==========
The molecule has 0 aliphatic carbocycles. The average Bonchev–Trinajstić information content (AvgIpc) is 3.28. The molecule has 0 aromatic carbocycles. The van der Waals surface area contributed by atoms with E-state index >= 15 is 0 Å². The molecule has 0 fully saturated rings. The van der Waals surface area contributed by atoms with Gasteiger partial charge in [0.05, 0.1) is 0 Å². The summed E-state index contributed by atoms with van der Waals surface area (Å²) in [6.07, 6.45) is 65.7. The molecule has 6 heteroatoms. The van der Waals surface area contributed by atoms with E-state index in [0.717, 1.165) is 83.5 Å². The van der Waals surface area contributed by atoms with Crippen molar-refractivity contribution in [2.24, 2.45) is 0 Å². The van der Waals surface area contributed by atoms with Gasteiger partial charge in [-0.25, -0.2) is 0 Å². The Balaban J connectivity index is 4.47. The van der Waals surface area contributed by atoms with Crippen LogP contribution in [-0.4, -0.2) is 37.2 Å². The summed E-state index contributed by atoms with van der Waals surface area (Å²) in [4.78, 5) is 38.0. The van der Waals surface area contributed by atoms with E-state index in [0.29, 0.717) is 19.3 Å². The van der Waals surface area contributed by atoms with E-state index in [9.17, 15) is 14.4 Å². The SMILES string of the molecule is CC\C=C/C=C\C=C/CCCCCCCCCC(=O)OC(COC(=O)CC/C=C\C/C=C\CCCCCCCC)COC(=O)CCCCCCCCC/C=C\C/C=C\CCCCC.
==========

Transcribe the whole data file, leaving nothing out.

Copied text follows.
The molecule has 0 aliphatic carbocycles. The average Bonchev–Trinajstić information content (AvgIpc) is 3.28. The molecule has 0 aromatic carbocycles. The van der Waals surface area contributed by atoms with E-state index >= 15 is 0 Å². The molecule has 0 fully saturated rings. The van der Waals surface area contributed by atoms with Gasteiger partial charge in [0.05, 0.1) is 0 Å². The summed E-state index contributed by atoms with van der Waals surface area (Å²) in [6.07, 6.45) is 65.7. The molecule has 6 heteroatoms. The van der Waals surface area contributed by atoms with E-state index in [0.717, 1.165) is 83.5 Å². The van der Waals surface area contributed by atoms with Crippen molar-refractivity contribution in [2.24, 2.45) is 0 Å². The van der Waals surface area contributed by atoms with Gasteiger partial charge in [-0.25, -0.2) is 0 Å². The Balaban J connectivity index is 4.47. The van der Waals surface area contributed by atoms with Crippen LogP contribution in [-0.4, -0.2) is 37.2 Å². The summed E-state index contributed by atoms with van der Waals surface area (Å²) in [4.78, 5) is 38.0. The van der Waals surface area contributed by atoms with E-state index in [0.29, 0.717) is 19.3 Å². The van der Waals surface area contributed by atoms with E-state index in [9.17, 15) is 14.4 Å². The SMILES string of the molecule is CC\C=C/C=C\C=C/CCCCCCCCCC(=O)OC(COC(=O)CC/C=C\C/C=C\CCCCCCCC)COC(=O)CCCCCCCCC/C=C\C/C=C\CCCCC.